“You should open this, it's stifling in here.”

“It's because of the dog, sir . . . ”

The animal was there in the full glare of the sun, barking insistently. When it stopped to catch its breath, its tongue lolled out and it was obviously panting.

“What is it, what sort of breed, do you think? It looks like a Weimaraner.”

“With all due respect, I'd say it's more likely a mongrel. We see a lot of dogs like that around here. They're used to guard the flocks. But they're hunting dogs too.”

The officer didn't seem to have heard this.

“Unless it's a Pyrenean Shepherd . . . ”

Dujeux thought it best not to intervene. Just another aristocrat obsessed with hunting and hounds, one of those country squires who'd done so much damage during the war with their airs and graces, and their incompetence . . .

“Right,” the officer concluded laconically, “let's get on with it. I'm going to hear what the suspect has to say.”

“Would you like to see him in his cell or should I bring him in here, sir?”

The major glanced out the window. The noise the dog was making was no quieter. At least in the depths of the building the barking wouldn't be so intrusive.

“In his cell,” he replied.

Dujeux picked up the big ring with the keys threaded onto it. When he opened the door that led to the cells a waft of cooler air came into the office. The breeze might have come from a cellar were it not for a hovering stench of bodies and excrement. The corridor was lit from the far end by a transom window that dripped a cold milky light into the darkness. The place was a collection of old barracks rooms, and heavy locks had been added to the doors to turn it into a prison. The doors hung open to show the empty cells. The last cell down at the end was closed, and Dujeux made a lot of noise opening it, like a walker thumping the ground with his foot to wake snakes. Then he showed the officer in.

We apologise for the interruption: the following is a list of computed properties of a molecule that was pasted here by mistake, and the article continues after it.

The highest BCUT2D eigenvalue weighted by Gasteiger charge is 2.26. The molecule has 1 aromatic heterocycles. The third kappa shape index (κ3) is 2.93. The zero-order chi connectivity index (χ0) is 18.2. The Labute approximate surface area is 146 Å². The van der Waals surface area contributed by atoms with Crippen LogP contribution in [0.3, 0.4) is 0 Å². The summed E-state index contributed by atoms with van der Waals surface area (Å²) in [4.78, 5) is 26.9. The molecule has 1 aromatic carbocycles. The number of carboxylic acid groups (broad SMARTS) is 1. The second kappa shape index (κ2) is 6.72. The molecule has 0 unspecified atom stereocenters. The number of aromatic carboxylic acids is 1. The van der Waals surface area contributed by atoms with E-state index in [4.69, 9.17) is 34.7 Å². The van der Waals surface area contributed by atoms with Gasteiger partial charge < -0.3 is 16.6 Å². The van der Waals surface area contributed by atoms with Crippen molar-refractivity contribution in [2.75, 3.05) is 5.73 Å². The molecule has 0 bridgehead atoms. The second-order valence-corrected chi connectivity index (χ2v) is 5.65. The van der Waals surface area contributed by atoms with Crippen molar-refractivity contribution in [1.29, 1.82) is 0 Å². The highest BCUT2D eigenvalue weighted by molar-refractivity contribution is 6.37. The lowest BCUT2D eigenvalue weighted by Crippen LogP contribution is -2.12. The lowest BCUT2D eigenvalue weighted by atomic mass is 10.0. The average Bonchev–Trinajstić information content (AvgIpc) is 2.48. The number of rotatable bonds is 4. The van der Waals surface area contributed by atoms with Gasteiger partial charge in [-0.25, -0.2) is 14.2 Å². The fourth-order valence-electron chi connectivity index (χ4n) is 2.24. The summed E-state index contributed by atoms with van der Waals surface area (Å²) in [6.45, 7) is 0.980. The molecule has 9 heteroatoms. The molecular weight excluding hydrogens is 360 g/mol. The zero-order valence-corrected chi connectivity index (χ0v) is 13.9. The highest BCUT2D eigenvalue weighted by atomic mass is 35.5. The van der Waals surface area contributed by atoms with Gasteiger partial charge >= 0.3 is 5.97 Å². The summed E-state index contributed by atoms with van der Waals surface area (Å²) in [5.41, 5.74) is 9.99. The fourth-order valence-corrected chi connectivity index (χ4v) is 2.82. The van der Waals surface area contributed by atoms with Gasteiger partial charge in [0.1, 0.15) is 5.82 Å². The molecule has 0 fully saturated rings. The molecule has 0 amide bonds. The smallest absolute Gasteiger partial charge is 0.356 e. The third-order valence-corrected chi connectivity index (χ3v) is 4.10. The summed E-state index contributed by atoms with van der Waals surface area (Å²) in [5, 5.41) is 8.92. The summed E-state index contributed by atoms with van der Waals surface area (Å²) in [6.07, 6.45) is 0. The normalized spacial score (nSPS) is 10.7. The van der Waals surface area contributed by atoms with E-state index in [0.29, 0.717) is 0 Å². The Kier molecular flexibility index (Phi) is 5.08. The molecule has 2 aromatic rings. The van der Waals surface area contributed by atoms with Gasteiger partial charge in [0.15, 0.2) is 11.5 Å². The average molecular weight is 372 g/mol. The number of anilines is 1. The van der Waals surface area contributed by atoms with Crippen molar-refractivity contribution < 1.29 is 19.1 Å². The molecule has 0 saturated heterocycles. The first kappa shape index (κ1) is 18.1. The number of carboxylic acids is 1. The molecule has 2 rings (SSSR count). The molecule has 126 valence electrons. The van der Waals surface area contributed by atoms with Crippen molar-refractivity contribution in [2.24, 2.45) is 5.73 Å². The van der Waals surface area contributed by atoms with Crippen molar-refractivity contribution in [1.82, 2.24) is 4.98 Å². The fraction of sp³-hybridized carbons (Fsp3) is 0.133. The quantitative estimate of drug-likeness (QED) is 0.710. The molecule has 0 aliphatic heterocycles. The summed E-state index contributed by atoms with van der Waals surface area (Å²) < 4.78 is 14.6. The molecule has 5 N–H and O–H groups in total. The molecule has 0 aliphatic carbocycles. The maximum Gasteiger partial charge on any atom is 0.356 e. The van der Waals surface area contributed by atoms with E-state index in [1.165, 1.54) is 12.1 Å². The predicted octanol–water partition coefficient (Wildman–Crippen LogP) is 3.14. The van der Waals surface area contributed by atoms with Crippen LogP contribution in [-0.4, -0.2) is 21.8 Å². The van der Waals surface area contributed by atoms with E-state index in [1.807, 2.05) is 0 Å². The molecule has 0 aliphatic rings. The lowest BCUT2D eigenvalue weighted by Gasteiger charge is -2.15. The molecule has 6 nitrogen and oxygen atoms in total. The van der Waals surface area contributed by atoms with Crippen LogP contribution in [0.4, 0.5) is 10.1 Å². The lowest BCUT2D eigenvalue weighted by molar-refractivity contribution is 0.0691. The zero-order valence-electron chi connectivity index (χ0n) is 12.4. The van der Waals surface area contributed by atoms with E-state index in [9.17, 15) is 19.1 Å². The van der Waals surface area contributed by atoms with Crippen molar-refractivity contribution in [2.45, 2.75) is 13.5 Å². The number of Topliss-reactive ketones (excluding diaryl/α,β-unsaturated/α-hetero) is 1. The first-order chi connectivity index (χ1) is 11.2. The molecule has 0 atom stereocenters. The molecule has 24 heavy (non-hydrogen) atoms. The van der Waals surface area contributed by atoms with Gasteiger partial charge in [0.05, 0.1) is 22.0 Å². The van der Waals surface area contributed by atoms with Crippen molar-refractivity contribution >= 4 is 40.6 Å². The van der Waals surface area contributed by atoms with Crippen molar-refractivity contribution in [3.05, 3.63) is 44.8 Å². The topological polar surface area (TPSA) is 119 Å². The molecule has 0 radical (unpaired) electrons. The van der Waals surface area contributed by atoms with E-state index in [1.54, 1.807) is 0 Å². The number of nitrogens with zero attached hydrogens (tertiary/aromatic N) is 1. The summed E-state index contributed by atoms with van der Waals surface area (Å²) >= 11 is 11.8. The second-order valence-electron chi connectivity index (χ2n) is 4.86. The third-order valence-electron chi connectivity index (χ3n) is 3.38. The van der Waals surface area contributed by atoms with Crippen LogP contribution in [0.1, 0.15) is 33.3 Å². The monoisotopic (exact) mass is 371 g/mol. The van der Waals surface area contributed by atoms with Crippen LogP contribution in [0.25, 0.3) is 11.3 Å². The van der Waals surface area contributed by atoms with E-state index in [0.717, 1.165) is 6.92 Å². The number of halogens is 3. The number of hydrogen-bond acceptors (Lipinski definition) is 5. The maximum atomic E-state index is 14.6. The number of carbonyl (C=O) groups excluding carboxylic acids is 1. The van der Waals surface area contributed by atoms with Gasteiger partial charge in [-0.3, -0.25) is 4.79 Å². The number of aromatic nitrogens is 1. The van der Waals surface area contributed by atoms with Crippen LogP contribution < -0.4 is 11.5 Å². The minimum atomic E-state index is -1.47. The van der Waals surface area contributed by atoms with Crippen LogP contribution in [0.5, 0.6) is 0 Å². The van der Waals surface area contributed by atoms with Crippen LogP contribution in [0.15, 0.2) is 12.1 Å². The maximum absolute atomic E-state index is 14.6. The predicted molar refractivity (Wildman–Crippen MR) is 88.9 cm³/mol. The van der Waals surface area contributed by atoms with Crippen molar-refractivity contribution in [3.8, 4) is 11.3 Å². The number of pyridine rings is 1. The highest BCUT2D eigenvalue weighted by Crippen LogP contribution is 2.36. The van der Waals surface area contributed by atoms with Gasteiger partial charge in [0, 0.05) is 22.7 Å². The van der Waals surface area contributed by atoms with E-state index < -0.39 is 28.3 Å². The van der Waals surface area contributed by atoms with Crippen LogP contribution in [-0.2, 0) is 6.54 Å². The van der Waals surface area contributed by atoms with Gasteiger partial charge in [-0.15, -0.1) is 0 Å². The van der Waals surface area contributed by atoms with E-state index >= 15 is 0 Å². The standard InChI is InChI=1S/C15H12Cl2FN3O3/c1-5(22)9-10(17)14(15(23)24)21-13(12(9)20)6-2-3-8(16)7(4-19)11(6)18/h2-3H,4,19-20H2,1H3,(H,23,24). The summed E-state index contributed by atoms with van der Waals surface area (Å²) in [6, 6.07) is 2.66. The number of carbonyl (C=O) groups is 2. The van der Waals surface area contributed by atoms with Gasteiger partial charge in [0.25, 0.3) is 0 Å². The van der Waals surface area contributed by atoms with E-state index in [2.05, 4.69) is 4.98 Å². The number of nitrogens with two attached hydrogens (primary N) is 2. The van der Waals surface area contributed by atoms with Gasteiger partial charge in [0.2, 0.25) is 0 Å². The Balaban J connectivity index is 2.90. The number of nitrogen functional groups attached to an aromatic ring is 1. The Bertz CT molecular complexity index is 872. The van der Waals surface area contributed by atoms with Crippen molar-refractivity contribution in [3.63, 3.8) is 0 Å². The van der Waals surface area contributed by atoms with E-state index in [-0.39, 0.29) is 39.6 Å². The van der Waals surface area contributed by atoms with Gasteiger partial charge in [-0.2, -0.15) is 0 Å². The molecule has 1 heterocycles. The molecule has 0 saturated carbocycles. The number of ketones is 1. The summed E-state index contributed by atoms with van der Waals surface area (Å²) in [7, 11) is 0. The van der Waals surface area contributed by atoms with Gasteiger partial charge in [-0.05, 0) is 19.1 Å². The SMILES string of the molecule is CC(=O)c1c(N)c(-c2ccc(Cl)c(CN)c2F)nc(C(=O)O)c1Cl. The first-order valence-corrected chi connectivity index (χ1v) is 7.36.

A man lay full-length on one of the two bunks, his face turned toward the wall. He was motionless. Dujeux wanted to show a bit of enthusiasm and shouted, “On your feet!” The officer gestured for him to be quiet and to leave them, then went and sat on the other bed and waited a while. He seemed to be gathering his strength, not like an athlete preparing to launch and perform, but rather like someone who has to carry out a chore and isn't sure he will have the energy for it.

“Good afternoon, Morlac,” he breathed, rubbing the bridge of his nose.

The man didn't move. Judging by his breathing, though, he clearly wasn't asleep.

“I'm Squadron Leader Lantier du Grez. Hugues Lantier du Grez. We're going to have a bit of a chat, if you'd like to.”

Dujeux heard these words and shook his head disconsolately as he returned to his office. Nothing was the same since the war ended. Even the military justice system seemed hesitant, weakened, like this over-friendly young investigating officer. Gone were the days when convicts were shot without a by-your-leave.

The jailer sat back down behind his desk. He felt more relaxed, but didn't know why. Something had changed. It wasn't the heat, which actually felt more oppressive after he'd been immersed in the cool of the cells. It wasn't his thirst, which was becoming more and more intense, and which he decided to slake by cautiously taking a bottle from under his desk. In fact, what had changed was the silence: The dog had stopped barking.

After two days of hell, this was the first moment of quiet. Dujeux darted over to the window to see whether the animal was still there. He couldn't see it at first. Then, by twisting his head, he could make it out in the shadow of the church, sitting on its haunches, alert but silent.

Since the investigating officer had stepped into its master's cell, the dog had stopped baying relentlessly.

BOOK: The Red Collar
11.65Mb size Format: txt, pdf, ePub